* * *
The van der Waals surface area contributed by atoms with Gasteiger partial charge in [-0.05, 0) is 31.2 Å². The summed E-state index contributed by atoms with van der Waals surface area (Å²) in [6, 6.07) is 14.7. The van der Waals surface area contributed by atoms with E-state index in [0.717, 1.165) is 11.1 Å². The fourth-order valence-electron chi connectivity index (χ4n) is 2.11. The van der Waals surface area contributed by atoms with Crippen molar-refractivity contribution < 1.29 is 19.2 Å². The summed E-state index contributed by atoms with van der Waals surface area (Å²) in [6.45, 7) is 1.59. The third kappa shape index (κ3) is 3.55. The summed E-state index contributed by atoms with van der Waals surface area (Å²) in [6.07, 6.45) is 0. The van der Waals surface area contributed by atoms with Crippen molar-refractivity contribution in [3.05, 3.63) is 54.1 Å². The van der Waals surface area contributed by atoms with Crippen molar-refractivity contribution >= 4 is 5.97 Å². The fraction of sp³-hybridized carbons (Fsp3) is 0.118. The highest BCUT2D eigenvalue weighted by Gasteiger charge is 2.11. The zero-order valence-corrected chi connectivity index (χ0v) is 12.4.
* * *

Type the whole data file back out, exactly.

The van der Waals surface area contributed by atoms with Gasteiger partial charge in [-0.05, 0) is 31.2 Å². The summed E-state index contributed by atoms with van der Waals surface area (Å²) in [6, 6.07) is 14.7. The van der Waals surface area contributed by atoms with E-state index in [0.717, 1.165) is 11.1 Å². The fourth-order valence-electron chi connectivity index (χ4n) is 2.11. The van der Waals surface area contributed by atoms with Crippen molar-refractivity contribution < 1.29 is 19.2 Å². The summed E-state index contributed by atoms with van der Waals surface area (Å²) in [6.45, 7) is 1.59. The third kappa shape index (κ3) is 3.55. The summed E-state index contributed by atoms with van der Waals surface area (Å²) in [6.07, 6.45) is 0. The van der Waals surface area contributed by atoms with Crippen molar-refractivity contribution in [3.05, 3.63) is 54.1 Å². The van der Waals surface area contributed by atoms with Crippen molar-refractivity contribution >= 4 is 5.97 Å². The fraction of sp³-hybridized carbons (Fsp3) is 0.118. The highest BCUT2D eigenvalue weighted by Gasteiger charge is 2.11. The zero-order valence-corrected chi connectivity index (χ0v) is 12.4.